Would you like to know how to put in an invisible zipper in a dress or how to sew an invisible zipper in a pillow? Are you intimidated by invisible zip insertion?
Let me show you the fastest and easiest way to insert an invisible zip that eliminates the need for pins and basting. You don’t need to fumble with pins, baste the zipper or press the zipper teeth flat before starting.
This technique will help you to eliminate common problems and get professional results that you will be proud to show off.
Invisible zipper vs regular zipper
The invisible zipper differs from the regular one in that only the slider is visible from the right side of the garment, and the zipper teeth and the tape are hidden from view underneath the fabric. It gives the impression that there is no zipper at all in the seam where the zipper is sewn. That’s why they call the zipper “invisible” or “hidden” or “concealed”. The seams look nice and neat because the edges of the fabric are held together tightly (of course, if the zipper is sewn properly).
But still, when choosing an invisible zipper in a store, try to pick it up in a color close to the color of your fabric. Firstly, the slider will be visible on the right side of the garment, and, secondly, the wrong side of the garment should also look perfect!
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Here are some examples of invisible zippers I used for my projects. I also have a sewing tutorial on making a pleated skirt with an invisible zipper. There are even separating invisible zippers and I used one for making closure for my silk robe (check the tutorial here).
Invisible zippers are used mostly in women’s garments, such as skirts and dresses, but can also be found in some home decor items.
Invisible zippers can be of different qualities and lengths. Some of them are very soft and the tape is almost translucent. I like to use this type for very lightweight fabric like silk chiffon, silk charmeuse, and silk shantung. The other type is thicker, less transparent and made from heavier fabric. This type of invisible zippers is good for medium or heavy weight fabric.
The teeth of invisible zippers are always made from plastic (no metal here) and they are not designed for heavy loads. The teeth on the reverse side of the zipper are bent, forming a groove for stitching.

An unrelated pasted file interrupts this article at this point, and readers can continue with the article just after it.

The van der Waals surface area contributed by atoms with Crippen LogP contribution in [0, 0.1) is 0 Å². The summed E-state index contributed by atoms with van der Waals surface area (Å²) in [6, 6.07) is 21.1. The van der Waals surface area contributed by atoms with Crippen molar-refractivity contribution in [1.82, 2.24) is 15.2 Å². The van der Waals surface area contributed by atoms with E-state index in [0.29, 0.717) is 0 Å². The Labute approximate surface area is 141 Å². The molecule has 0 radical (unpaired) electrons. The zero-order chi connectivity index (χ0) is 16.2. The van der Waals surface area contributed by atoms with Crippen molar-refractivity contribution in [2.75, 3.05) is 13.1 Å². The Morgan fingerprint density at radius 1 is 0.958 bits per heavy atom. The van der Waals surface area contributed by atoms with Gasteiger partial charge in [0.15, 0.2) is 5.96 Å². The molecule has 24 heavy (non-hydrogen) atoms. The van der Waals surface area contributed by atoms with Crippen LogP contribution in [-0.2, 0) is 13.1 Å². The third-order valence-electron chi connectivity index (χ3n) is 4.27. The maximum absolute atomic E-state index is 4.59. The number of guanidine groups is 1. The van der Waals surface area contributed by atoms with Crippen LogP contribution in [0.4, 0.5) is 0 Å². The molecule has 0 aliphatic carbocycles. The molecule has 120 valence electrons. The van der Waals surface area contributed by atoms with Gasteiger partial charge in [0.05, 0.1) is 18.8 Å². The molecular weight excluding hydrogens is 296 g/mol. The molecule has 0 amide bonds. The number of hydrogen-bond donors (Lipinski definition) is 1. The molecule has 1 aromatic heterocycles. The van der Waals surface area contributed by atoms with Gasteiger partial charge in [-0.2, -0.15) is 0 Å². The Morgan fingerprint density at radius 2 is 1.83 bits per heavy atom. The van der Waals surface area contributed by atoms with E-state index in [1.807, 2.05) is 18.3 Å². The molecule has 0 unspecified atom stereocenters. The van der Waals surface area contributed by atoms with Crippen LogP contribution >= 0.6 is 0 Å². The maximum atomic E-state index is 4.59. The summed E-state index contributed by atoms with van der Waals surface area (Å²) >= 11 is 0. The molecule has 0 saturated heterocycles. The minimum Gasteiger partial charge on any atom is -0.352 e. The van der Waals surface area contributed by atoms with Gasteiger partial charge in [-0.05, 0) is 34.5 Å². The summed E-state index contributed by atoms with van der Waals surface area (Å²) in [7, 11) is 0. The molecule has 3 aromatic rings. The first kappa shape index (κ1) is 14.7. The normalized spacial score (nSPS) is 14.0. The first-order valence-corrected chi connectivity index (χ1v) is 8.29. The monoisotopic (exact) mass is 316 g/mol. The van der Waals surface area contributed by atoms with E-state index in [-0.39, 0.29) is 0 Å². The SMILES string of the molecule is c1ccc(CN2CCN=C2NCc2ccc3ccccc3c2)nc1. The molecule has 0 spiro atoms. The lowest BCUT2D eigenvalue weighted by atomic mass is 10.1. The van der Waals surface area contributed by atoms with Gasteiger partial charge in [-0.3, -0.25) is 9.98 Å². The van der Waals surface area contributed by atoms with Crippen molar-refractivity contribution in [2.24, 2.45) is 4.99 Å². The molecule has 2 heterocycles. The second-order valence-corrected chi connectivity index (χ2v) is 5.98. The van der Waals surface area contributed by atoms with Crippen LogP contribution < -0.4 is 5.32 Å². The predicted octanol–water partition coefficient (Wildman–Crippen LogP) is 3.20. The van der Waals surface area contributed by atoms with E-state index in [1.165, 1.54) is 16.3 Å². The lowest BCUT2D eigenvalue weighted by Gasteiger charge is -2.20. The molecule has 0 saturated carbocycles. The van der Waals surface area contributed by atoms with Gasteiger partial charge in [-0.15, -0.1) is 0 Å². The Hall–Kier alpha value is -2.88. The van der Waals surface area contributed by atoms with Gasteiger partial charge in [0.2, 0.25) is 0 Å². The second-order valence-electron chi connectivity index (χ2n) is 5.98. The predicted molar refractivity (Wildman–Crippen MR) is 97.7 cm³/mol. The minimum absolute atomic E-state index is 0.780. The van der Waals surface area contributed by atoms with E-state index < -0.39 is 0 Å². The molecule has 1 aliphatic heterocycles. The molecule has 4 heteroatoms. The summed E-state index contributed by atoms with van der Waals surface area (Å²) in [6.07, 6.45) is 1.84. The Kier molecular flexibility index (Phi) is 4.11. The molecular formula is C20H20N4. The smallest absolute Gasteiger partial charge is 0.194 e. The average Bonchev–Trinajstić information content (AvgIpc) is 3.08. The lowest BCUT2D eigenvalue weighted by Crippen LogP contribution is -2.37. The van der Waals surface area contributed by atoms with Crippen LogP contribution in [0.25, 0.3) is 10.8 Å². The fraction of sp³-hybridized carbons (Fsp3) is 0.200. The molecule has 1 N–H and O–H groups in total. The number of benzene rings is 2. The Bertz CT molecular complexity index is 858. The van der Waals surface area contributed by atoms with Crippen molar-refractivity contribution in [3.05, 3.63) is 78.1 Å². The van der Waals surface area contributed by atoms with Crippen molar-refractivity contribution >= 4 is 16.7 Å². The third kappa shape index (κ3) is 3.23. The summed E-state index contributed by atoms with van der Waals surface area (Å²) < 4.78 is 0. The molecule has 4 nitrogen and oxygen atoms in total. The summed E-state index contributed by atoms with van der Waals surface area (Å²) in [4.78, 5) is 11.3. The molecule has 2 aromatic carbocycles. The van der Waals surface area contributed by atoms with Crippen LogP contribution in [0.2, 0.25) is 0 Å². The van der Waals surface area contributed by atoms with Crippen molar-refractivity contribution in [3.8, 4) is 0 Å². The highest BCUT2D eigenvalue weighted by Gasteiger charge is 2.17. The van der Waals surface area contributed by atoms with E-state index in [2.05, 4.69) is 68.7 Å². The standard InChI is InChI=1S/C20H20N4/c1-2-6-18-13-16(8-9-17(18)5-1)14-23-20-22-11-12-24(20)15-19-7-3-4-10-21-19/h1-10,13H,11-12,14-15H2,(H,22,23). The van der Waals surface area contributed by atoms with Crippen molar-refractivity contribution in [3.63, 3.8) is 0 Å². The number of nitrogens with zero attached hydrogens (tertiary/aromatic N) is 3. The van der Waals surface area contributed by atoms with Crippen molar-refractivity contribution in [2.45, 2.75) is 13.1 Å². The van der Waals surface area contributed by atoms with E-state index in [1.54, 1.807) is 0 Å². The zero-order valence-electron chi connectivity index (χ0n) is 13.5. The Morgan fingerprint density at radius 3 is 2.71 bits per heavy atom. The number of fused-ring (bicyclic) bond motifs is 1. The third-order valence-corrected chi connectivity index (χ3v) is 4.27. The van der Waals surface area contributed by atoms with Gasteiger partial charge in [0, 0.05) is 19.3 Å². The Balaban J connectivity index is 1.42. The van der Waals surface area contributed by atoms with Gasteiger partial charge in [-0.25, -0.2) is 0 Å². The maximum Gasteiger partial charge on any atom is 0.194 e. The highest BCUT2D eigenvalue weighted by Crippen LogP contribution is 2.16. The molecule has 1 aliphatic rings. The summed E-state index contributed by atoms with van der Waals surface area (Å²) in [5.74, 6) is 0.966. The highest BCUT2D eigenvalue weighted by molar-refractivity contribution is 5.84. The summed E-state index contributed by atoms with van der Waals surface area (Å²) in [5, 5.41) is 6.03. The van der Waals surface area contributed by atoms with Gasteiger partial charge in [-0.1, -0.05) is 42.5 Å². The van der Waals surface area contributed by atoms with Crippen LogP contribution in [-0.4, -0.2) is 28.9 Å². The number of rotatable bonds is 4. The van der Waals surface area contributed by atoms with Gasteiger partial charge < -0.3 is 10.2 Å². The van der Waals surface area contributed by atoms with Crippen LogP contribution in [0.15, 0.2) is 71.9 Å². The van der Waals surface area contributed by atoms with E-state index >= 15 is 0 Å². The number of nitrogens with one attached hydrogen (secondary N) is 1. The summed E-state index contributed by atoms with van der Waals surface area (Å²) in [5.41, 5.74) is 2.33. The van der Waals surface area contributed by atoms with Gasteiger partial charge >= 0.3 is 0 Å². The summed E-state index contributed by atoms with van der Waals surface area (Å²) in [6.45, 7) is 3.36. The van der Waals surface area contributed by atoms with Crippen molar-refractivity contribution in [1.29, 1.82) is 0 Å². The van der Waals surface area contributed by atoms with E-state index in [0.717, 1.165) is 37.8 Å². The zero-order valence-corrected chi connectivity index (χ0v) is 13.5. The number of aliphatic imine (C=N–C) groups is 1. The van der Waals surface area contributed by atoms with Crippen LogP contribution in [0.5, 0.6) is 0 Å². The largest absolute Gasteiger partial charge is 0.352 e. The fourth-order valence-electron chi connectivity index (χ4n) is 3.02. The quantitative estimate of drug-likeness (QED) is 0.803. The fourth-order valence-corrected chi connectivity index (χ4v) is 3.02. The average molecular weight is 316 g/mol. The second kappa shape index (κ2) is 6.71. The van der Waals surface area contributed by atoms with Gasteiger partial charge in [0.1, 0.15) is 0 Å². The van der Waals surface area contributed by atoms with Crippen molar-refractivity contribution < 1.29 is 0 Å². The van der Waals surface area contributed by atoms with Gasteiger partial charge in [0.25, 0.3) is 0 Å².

Invisible zippers come in different lengths. But in any case, the zipper should be longer than the seam opening by at least 1 in (2 cm).
Wonder tape for sewing invisible zippers
Invisible zipper success starts with using some helpful tools and notions.
I like to use a double sided adhesive tape that secures the zipper during stitching. The brand of tape I use is Wonder Tape but I have seen it under other names also ( Peel’n Stick, for example ). I have only used Wonder tape which can be sewn through and does not gum up my needle; I have not tested the others. See how to use the Wonder tape in videos below.
Here is a link to Amazon for more choices for Wonder Tape.
How to use an invisible zipper foot for inserting an invisible zip
It’s more convenient to sew an invisible zipper with a special presser foot. You can use a regular zipper foot that comes with your sewing machine, but there are special presser feet for invisible zippers which you can buy separately. I prefer to use them – it’s really much faster and easier. What does a zipper foot looks like?
The foot has a special channel which moves the zipper teeth out of the needle’s way and allows the stitch to be placed close to the zipper teeth easily. It will keep the distance between the stitch and the zipper teeth constant. The invisible zipper foot gives you more control to stitch very close to the zipper teeth, and the stitching line turns out equal and accurate.
The design of the foot also prevents from stitching over the teeth by mistake, which is an added bonus.
Sewing an invisible zipper step by step
I am going to show you how to attach a zipper to a skirt that is in the process of being made.
The first step is to finish the raw edges where the zipper will be placed. I am using a serger for this, but you can also use the overlock stitches of your sewing machine ( zigzag, if none other is available ). If you use the sewing machine you will have of course to trim the fabric by hand.
The invisible zipper is sewn into the center back seam of the skirt with fully open seam allowances.
I am going to use a zipper of the same color as the skirt. The zipper is longer than necessary, but I will trim it later. In order for the zipper to be stitched exactly along the seam line, it is necessary to determine the spacing between the edge of the zipper tape and the edge of center back seam allowances.
For this I am marking the stitch location on both sides, also the length of the zipper opening. The seam allowances are ⅝ inch for zipper insertion. I have to make sure that the seam allowances are uniform throughout the zipper opening.
Now I am going to use the double sided adhesive tape (Wonder tape) that will secure the zipper during stitching.